Tiny homes are a trendy solution to the housing shortage across the country, and building tiny homes is also a great way for students to learn hands-on skills. One group of high schoolers in northern Utah built two and will be selling them Saturday during the CTE Tiny House Expo and Sale.
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“This has probably been one of the funnest classes I’ve ever had, Two Rivers High School student Dalton Richmond told ABC4 Friday afternoon. “(It’s been) the most hands-on and stuff. I’ve learned a lot of skills from this class and I think I’m going to use it later on in life.”
Richmond is one of more than 50 students from five different high schools in Weber School District who spent the school year building two tiny homes in a workshop located behind Weber Innovation High School in Ogden.
“They’re proud of it,” construction teacher Ryan Ortega said about the completed tiny home. “These are skills that they’ll use. Whether it becomes a career or not, these are skills they can use throughout their life and it’s been really fun for them.”
This is part of the district’s career and technical education program, or CTE as it’s better known. Building tiny homes is the newest addition to the program.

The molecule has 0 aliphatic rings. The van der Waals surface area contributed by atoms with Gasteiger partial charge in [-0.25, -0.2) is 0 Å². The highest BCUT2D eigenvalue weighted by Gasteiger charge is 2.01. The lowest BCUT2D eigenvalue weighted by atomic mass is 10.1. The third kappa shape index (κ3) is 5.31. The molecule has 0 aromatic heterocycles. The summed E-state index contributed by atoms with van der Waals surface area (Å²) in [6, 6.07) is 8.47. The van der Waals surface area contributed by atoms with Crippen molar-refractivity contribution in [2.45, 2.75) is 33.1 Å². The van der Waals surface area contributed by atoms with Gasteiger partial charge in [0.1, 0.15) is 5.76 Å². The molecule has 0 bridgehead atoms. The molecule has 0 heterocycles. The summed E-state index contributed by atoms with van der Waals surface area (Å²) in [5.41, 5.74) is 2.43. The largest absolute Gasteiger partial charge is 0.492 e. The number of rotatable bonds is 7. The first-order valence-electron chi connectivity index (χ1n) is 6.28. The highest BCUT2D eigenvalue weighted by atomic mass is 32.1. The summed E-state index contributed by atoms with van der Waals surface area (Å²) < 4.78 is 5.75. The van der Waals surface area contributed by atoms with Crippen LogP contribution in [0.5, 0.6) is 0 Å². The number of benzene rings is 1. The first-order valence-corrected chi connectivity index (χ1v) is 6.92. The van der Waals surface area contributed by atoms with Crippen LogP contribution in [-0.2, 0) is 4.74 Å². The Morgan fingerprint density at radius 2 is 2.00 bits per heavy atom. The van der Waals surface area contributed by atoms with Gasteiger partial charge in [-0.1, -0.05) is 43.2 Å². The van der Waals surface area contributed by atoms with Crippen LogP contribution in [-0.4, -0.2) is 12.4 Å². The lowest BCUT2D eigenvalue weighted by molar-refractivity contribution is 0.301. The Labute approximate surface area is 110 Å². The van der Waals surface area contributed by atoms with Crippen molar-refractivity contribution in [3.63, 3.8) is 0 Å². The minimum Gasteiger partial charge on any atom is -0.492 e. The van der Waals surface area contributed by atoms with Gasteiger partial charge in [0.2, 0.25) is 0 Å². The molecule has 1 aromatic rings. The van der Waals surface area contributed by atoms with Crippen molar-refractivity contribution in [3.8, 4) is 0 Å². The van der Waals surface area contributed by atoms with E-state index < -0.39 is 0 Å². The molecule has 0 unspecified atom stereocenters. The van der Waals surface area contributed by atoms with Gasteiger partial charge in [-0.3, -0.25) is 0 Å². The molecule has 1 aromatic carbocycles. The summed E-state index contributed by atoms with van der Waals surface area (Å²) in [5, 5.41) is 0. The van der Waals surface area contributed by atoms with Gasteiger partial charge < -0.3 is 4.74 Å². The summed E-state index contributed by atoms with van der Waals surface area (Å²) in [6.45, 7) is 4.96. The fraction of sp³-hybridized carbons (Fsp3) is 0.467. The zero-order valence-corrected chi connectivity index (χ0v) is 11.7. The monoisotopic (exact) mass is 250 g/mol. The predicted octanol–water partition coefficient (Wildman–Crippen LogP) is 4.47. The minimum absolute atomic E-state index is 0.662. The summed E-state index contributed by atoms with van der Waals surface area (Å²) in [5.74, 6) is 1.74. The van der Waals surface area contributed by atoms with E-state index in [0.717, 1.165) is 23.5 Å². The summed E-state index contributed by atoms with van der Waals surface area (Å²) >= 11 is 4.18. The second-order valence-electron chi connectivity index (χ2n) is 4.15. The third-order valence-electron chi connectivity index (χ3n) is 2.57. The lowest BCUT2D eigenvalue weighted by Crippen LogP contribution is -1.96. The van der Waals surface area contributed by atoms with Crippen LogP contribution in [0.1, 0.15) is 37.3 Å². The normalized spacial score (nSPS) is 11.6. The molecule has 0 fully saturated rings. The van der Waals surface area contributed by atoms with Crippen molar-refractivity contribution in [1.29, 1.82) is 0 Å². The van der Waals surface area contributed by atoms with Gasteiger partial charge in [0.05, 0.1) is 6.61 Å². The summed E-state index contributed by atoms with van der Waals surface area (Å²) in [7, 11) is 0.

Interior design teacher Maren Malan explained that when teachers told students about the upcoming construction project “their enthusiasm just went up.” During the project “they kept telling me how much they loved being part of a hands-on project that’s actually something that’s real,” Malan said.
While construction students built the two houses, interior design students were put to the test decorating and staging one of the homes. Construction on the second tiny home (including electrical and plumbing work) is finished, but the interior work will be left undone to allow its future tenant to decide what it will look like.
On Saturday, the district is hosting the CTE Tiny House Expo and Sale. During the event, potential buyers will get to tour the inside of both tiny homes and make a bid. The expo will be held at the Weber Innovation Center (1007 West 12th St., Ogden, UT) and goes from 10 a.m. to 3 p.m. The public is welcome to attend.
After spending so much time working on the tiny homes, some students aren’t anxioulsy waiting for Saturday. “I’m going to be sad,” said Bonneville High School student Isabella DeCorso. “I love this place. I love the way it looks.” Her classmate, and fellow interior designer, Allison Bird replied, “I’m okay with it because every time I see a mini home now I’m going to be like, ‘I helped make one of those.'”
With the success of this year’s tiny home project, both Ortega and Malan have seen a large increase in students signing up for their CTE classes. The school district is hoping to expand the tiny home program by allowing each individual high school to build its own.
Next year, architecture students will also be involved in the project by designing the tiny homes from scratch. This year’s tiny homes were constructed using pre-designed blueprints.